Congregation Ohev Shalom of Maitland celebrates its 100th anniversary
Time is not always kind to the things we hold dear.
Businesses close and houses of worship crumble, but there are exceptions to the rule.
And it’s not only celebrating the congregation itself but also the Jewish community at-large in Orlando, said Rabbi David Kay, who has been a part of the congregation for 14 years.
“If you ask folks from any large city in the U.S. to name a place where there would be a 100-year-old Jewish congregation, I doubt they would pick Orlando — it’s not what jumps to people’s minds,” Kay said. “So the fact that we are here and healthy and growing and dynamic for 100 years, it tells me that there is much more to this community, and to this Jewish community, than meets the eye.”
The congregation’s long history dates back all the way to 1917, when a small group of local Jews bought a wooden building from the Seventh-day Adventist Church.
Located on the corner of Terry Street and Central Avenue, the tiny, one-bedroom building housed everything the members did — including services, school and social events, said longtime member and de facto historian Roz Fuchs.
The spark to start this congregation came after the eventual founders — most notably Pauline Berman — ran across an editorial in the local paper that noted although there were many civics groups that participated, there was a clear absence of Jewish and African-American people at a war bond parade.
“Well the Jews and African-Americans had not been invited to participate in the parade — there was a Jewish community but there was no Jewish institution that someone could have called up and said, ‘Do you want to be a part of the parade?’” Fuchs said. “So it spurred the loosely organized community to become a traditionally organized community. That was in 1918 — they had already purchased the building, but they had not incorporated or gotten a charter yet.”
Berman called for a meeting to be held at the home of a local businessman named Harry Kanner, where they would unfurl the plans for the new congregation. Three months later, they had their official charter from the state, and from there the Congregation Ohev Shalom was born.
Since then, the congregation has moved three times during its lifespan. In 1926, because of the growth in membership, the congregation built the first synagogue that was initially planned out and built to be a synagogue in Central Florida at the corner of Church Street and Eola Drive.
Forty-eight years later, in 1974, the congregation again moved because of a combination of growth and members moving into the suburbs of Greater Orlando. The congregation settled on a spot on Goddard Avenue.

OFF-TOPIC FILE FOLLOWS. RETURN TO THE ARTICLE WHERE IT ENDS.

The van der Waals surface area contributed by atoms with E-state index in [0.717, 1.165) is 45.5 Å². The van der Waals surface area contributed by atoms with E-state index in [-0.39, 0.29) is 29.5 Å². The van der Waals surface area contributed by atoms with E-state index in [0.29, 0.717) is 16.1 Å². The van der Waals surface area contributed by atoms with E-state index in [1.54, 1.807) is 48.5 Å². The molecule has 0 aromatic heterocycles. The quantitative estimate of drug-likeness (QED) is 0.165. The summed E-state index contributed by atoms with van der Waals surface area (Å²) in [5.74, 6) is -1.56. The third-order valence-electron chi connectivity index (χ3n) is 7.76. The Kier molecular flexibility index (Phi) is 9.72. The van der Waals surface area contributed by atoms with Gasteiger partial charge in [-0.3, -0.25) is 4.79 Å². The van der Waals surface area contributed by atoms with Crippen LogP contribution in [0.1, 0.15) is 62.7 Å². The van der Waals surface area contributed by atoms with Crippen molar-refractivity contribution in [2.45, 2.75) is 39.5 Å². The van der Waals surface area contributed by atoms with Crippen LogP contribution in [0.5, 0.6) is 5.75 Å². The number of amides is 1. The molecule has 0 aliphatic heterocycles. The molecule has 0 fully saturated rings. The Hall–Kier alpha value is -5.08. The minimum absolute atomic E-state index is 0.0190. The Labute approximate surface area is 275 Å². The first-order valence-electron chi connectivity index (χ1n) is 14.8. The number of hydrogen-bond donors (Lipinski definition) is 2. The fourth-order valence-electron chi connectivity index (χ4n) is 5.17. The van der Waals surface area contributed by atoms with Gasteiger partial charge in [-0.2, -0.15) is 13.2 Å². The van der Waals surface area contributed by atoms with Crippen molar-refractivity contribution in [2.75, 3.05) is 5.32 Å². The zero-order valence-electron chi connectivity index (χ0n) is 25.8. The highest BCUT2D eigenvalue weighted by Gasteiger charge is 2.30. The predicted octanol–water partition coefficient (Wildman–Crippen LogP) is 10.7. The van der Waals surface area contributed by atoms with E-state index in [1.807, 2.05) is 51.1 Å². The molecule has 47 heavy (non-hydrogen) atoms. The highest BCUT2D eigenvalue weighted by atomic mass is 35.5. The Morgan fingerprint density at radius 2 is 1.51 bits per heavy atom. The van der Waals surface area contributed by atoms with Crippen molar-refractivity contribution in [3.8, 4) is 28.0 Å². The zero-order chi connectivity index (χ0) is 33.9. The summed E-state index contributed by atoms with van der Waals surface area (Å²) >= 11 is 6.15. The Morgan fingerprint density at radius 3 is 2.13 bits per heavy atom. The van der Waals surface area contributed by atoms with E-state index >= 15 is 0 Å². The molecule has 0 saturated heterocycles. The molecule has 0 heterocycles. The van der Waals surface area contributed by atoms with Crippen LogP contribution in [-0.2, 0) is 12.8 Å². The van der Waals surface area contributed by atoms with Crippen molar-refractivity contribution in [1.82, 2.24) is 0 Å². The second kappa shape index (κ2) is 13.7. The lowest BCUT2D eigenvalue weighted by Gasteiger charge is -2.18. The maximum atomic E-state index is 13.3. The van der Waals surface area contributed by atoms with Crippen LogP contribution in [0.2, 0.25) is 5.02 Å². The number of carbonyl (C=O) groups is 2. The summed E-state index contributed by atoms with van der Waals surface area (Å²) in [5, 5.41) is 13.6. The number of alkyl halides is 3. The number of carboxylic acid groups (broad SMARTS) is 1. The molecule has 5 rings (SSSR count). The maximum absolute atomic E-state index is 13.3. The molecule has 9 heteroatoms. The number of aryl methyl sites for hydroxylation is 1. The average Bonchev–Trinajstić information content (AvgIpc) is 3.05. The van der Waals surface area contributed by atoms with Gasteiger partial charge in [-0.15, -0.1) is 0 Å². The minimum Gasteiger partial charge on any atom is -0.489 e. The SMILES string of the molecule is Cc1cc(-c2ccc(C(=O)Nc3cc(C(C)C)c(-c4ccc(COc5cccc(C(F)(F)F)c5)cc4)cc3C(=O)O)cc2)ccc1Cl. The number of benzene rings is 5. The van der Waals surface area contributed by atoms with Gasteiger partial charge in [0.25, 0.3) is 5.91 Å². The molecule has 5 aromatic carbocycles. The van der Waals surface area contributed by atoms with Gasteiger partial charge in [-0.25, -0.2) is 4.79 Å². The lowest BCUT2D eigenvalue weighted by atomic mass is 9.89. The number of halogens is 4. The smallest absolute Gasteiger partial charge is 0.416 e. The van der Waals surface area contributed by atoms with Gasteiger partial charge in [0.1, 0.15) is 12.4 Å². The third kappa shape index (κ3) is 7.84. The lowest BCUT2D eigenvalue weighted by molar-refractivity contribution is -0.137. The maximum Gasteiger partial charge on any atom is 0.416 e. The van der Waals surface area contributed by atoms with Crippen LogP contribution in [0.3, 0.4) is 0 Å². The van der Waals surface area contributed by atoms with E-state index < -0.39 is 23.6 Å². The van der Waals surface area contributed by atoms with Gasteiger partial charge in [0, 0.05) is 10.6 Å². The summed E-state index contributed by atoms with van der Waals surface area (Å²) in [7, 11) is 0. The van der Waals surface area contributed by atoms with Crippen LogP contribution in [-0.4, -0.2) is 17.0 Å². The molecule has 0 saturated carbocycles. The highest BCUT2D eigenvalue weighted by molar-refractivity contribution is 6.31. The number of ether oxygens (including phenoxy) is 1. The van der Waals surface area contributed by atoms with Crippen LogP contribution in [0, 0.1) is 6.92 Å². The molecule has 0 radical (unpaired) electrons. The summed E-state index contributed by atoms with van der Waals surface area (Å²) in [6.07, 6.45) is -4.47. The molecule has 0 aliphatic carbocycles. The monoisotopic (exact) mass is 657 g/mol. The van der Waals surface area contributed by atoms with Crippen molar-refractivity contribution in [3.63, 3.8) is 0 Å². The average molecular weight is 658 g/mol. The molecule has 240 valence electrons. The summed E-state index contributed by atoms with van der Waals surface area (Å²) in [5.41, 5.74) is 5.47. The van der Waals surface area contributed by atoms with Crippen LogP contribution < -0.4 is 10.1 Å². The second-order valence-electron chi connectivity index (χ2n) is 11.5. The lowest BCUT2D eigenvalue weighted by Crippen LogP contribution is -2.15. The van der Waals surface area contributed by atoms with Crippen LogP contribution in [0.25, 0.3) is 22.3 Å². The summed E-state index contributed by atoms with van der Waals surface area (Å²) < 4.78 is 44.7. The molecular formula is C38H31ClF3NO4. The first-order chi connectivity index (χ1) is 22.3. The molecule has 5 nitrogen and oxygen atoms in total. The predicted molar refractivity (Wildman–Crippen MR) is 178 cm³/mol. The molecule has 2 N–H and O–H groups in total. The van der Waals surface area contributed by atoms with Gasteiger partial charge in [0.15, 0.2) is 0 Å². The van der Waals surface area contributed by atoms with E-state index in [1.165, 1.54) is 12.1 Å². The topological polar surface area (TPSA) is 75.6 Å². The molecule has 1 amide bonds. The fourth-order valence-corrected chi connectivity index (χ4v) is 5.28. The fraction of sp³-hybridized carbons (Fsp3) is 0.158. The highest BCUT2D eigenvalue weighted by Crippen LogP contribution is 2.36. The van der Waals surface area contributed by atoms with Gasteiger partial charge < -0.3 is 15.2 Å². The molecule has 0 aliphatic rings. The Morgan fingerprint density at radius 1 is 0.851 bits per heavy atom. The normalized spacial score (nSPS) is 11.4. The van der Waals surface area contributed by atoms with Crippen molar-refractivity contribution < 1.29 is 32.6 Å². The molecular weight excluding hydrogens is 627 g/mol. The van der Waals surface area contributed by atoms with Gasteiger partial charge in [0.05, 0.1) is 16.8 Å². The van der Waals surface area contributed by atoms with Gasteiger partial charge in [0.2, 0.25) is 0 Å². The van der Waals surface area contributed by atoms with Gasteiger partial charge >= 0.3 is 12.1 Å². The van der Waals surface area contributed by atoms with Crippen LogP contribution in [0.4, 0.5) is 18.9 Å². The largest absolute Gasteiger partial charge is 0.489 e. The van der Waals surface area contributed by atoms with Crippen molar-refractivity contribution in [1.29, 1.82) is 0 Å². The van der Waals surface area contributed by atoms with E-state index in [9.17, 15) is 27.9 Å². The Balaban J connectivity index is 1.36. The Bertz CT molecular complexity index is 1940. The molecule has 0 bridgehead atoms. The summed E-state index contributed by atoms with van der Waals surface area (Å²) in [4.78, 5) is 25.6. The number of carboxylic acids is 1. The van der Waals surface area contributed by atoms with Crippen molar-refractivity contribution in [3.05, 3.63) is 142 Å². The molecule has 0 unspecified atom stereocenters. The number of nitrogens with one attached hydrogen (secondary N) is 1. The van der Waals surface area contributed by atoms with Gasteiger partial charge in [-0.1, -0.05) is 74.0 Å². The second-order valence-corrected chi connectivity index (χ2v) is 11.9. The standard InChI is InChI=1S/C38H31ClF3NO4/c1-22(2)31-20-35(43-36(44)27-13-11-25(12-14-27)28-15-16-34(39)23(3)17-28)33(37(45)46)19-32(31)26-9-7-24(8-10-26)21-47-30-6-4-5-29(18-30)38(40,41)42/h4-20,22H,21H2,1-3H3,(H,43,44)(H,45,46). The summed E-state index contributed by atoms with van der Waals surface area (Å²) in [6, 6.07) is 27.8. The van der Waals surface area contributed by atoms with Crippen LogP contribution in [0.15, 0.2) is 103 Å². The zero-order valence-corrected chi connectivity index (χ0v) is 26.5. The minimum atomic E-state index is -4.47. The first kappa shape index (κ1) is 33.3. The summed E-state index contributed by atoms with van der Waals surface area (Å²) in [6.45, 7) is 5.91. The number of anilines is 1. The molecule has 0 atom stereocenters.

After 37 years in the third location, the congregation moved into the brand new building they now call home at 613 Concourse Parkway S.
“We were fortunate enough to be able to gather the resources and build a new building about six years ago,” Kay said. “We are solid and solvent and dynamic, and always looking for new ways to serve an increasingly diverse congregation. I have been delighted to see the Congregation continue to diversify.”
Currently, the congregation has a membership of more than 600 households, which Kay estimates includes about 1,500 members.
Those members, and others in the Jewish (and non-Jewish) communities, are welcomed to take in myriad special events to help celebrate the congregation’s centennial, said 18-year member Lisa Levin, who serves as a publicity chair for the congregation.
The celebrations kicked off the year’s events with a special exhibit of at the Orange County Regional History Center, which features old artifacts and oral histories from members of the Jewish community in the area. The event will run until Feb. 20.
Along with the exhibit, the congregation’s 100th anniversary also will hold its Centennial Gala weekend fundraiser on Feb. 9 and 10, as well as a centennial scholar-in-residence weekend, during which a noted author will come and speak at services.
“We’ll be incorporating centennial celebrations in our Friday afternoon and Saturday morning sabbath services,” Levin said. “We’ll have just a wide variety of observances during the services, and then we have our annual gala fundraiser — we’re pulling out all the stops for that.”
The events will be open for both the Jewish community, and the community at large, as Levin shared the same sentiment as Fuchs and Kay that this celebration was bigger than just the Congregation itself.
“It’s just been a wonderful resource for the community,” Levin said. “It’s an excellent institution that has been thriving for decades and many of our members are very active in the larger Jewish community and in the Greater Orlando community.”